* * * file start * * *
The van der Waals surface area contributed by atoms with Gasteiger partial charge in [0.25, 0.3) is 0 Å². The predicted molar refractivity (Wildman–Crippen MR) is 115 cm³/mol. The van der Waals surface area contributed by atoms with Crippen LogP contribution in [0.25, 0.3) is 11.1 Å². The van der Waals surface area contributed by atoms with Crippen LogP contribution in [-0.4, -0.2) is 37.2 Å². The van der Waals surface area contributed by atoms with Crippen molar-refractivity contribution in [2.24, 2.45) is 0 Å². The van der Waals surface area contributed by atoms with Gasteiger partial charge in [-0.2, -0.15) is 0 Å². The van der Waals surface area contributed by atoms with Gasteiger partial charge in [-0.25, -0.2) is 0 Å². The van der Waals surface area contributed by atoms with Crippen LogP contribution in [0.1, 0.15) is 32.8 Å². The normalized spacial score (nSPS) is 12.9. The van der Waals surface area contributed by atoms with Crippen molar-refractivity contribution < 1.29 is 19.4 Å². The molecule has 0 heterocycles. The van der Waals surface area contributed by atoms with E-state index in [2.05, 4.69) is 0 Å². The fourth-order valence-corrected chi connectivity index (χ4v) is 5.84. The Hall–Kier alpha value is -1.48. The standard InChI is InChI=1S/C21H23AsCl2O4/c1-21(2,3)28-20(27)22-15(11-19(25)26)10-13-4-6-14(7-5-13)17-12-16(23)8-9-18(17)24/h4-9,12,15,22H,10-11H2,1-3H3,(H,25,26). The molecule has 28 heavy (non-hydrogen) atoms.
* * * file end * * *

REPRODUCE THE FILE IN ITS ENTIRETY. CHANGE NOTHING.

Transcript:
The van der Waals surface area contributed by atoms with Gasteiger partial charge in [0.25, 0.3) is 0 Å². The predicted molar refractivity (Wildman–Crippen MR) is 115 cm³/mol. The van der Waals surface area contributed by atoms with Crippen LogP contribution in [0.25, 0.3) is 11.1 Å². The van der Waals surface area contributed by atoms with Crippen LogP contribution in [-0.4, -0.2) is 37.2 Å². The van der Waals surface area contributed by atoms with Crippen molar-refractivity contribution in [2.24, 2.45) is 0 Å². The van der Waals surface area contributed by atoms with Gasteiger partial charge in [-0.2, -0.15) is 0 Å². The van der Waals surface area contributed by atoms with Gasteiger partial charge in [-0.25, -0.2) is 0 Å². The van der Waals surface area contributed by atoms with Crippen LogP contribution in [0.1, 0.15) is 32.8 Å². The normalized spacial score (nSPS) is 12.9. The van der Waals surface area contributed by atoms with Crippen molar-refractivity contribution < 1.29 is 19.4 Å². The molecule has 0 heterocycles. The van der Waals surface area contributed by atoms with E-state index in [2.05, 4.69) is 0 Å². The fourth-order valence-corrected chi connectivity index (χ4v) is 5.84. The Hall–Kier alpha value is -1.48. The standard InChI is InChI=1S/C21H23AsCl2O4/c1-21(2,3)28-20(27)22-15(11-19(25)26)10-13-4-6-14(7-5-13)17-12-16(23)8-9-18(17)24/h4-9,12,15,22H,10-11H2,1-3H3,(H,25,26). The molecule has 28 heavy (non-hydrogen) atoms.